Chapel Hill, N.C.–As the soft dawn breaks through the coastal-North Carolina mist, hunters armed with trowels head to the marshes. Unlike their blaze-orange counterparts, these hunters crouch in the weeds and pray they remain unnoticed.
Their hunt doesn’t have a season; it’s illegal year-round.
Poachers search the soggy ground for venus flytraps. When they find a patch of their prey, they dig up as many as they can find, shove them in backpacks and head off to sell them.
In the face of poaching and habitat destruction, the venus flytrap’s existence in the wild is threatened. Without venus flytraps, North Carolinians would lose a treasured state plant and teaching tool. A new state law hopes to prevent this by classifying poaching as a felony.
Venus flytraps are small, carnivorous plants. The plant’s leaves serve as a trap for bugs that’s just a little bigger than a thumb-nail. Each leaf has two oval pieces joined by a hinge. When a bug lands in the trap, the leaf snaps closed in a second’s time. The plant digests the bugs and turns them into energy.
The venus flytrap grows in the wild within a 50 mile range of Wilmington, N.C. said Johnny Randall, director of conservation programs at the North Carolina Botanical Garden.
“It’s an incredibly unique plant. There’s nothing like it in the world,” Randall said. “Most people don’t know that it’s essentially native to North Carolina.”
Habitat destruction threatens the flytrap
Because the venus flytrap’s native habitat is so small, it’s particularly vulnerable to change. Debbie Crane, director of communications for the North Carolina chapter of The Nature Conservancy, says that people built houses and businesses on a lot of the flytrap’s original habitat.
Another major habitat issue is that areas with venus flytraps need to be regularly burned. If they’re not, other plants grow too tall and block the flytraps from the sun. As the local and tourist populations have increased along the coast, burning has all but ceased.
David Welch, plant conservation administrator with the North Carolina Plant Conservation Program, said that in recent years a threat bigger than habitat change emerged.
Black market flytraps
“Poaching is becoming more and more prevalent and more and more of a threat,” Welch said.
The poaching of venus flytraps boggles many people who work with the plant. The Nature Conservancy recently wrapped up a fruitless investigation into who was buying the poached plants. The rumors are endless and as murky as the brackish coastal waterways.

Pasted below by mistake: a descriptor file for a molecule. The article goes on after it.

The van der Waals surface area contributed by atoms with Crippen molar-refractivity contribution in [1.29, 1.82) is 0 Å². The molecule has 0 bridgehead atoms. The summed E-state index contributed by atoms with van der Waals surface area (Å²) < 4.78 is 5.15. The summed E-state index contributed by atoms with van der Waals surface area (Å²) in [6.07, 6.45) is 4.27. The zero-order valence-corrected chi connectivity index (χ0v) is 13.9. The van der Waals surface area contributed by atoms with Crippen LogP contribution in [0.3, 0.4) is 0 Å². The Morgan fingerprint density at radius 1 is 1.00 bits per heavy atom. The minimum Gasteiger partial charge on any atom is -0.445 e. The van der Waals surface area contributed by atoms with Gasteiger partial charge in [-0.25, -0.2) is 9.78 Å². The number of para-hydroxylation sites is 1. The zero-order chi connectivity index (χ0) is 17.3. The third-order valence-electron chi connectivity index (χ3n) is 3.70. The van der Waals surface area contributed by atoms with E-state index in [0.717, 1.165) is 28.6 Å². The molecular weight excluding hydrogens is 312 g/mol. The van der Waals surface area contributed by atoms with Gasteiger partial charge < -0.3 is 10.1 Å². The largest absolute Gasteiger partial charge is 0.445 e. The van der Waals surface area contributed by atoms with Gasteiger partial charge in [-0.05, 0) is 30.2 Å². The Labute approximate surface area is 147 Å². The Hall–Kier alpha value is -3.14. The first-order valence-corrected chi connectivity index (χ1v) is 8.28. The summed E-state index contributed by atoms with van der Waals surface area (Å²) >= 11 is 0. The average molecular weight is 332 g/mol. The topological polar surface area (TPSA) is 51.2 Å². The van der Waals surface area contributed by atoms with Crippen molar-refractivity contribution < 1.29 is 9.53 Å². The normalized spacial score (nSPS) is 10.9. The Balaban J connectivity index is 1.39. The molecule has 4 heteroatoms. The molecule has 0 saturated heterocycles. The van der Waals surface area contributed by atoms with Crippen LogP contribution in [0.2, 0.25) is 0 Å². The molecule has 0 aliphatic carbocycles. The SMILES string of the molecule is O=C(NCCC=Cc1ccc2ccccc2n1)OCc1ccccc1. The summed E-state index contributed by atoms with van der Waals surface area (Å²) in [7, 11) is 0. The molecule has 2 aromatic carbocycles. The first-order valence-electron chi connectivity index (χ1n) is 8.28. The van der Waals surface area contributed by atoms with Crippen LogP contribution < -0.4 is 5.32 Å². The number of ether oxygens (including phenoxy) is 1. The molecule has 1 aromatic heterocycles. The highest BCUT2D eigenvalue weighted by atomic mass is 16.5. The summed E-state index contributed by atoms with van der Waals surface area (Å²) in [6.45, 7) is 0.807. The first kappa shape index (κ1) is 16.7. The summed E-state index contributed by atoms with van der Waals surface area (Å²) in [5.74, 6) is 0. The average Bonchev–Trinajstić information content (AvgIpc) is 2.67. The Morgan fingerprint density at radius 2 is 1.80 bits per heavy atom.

The poachers are generally people in need of some extra money. Venus flytrap poaching, Randall says, seems to be just another kind of petty theft.
But they’re not making much money. Crane estimates that they get about 25 cents per plant.
Larry Mellichamp, biology professor and director of the botanical garden at the University of North Carolina-Charlotte, thinks that the poachers don’t understand the precarious state of the venus flytrap.
“People that live down there view it as a natural resource,” Mellichamp said of the flytraps. “They think they’re abundant because they see them all the time. Just because they are quite abundant does not mean they’re safe.”
Though most conservationists agree about who the poachers are, no one is certain who is buying the plants from them.
Rumors abound as flytraps go missing
Initially, many people believed that the demand was caused by a company called Carnivora. Carnivora is a system of dietary supplements created from the crushed up venus flytraps. It’s not a cheap product, the 21-month program can be purchased for $1,582.60.
On a forum called CureZone, dancinggirl703 posted a thread titled, “I cured my cancer with Carnivora.” Dancinggirl703 says that she began using Carnivora after she met someone who, “Had seen first hand how it had cured so many people of even late stage cancers–all kinds–too.”
In his book German Cancer Therapies, Morton Walker, a holistic medicine journalist, wrote that Ronald Reagan used Carnivora to prevent colon cancer. “He drank 30 drops of the extract in a glass of purified water or herb tea four times a day,” Walker wrote.
The American Cancer Society refutes the effectiveness of Carnivora. The society’s website reads: “Available scientific evidence does not support claims that extract from the venus flytrap plant is effective in treating skin cancer or any other type of cancer.”
The Carnivora explanation, with its mysterious, expensive German supplements and name-dropped U.S. presidents seemed the perfect fit for the strange crime of venus flytrap poaching, but it has some flaws.
“I was in a botanical garden in Germany and they showed me where they were cloning their flytraps there,” said Crane.